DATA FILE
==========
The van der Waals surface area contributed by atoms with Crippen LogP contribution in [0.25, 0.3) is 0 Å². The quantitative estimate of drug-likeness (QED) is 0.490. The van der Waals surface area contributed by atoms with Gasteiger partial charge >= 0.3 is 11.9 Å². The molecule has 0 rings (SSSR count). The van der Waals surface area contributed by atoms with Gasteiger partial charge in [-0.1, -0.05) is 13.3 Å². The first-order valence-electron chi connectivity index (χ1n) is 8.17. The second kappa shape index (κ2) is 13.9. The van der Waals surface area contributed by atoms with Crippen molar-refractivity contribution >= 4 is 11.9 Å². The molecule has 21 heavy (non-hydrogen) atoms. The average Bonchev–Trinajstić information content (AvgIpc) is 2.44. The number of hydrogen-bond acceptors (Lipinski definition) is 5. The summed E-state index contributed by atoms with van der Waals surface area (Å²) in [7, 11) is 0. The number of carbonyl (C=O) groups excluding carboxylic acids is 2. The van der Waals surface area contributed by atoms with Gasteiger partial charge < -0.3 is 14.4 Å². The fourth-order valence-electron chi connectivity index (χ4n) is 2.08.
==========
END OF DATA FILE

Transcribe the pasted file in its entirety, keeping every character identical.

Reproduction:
The van der Waals surface area contributed by atoms with Crippen LogP contribution in [0.25, 0.3) is 0 Å². The quantitative estimate of drug-likeness (QED) is 0.490. The van der Waals surface area contributed by atoms with Gasteiger partial charge >= 0.3 is 11.9 Å². The molecule has 0 rings (SSSR count). The van der Waals surface area contributed by atoms with Gasteiger partial charge in [-0.1, -0.05) is 13.3 Å². The first-order valence-electron chi connectivity index (χ1n) is 8.17. The second kappa shape index (κ2) is 13.9. The van der Waals surface area contributed by atoms with Crippen molar-refractivity contribution >= 4 is 11.9 Å². The molecule has 21 heavy (non-hydrogen) atoms. The average Bonchev–Trinajstić information content (AvgIpc) is 2.44. The number of hydrogen-bond acceptors (Lipinski definition) is 5. The summed E-state index contributed by atoms with van der Waals surface area (Å²) in [7, 11) is 0. The number of carbonyl (C=O) groups excluding carboxylic acids is 2. The van der Waals surface area contributed by atoms with Gasteiger partial charge < -0.3 is 14.4 Å². The fourth-order valence-electron chi connectivity index (χ4n) is 2.08.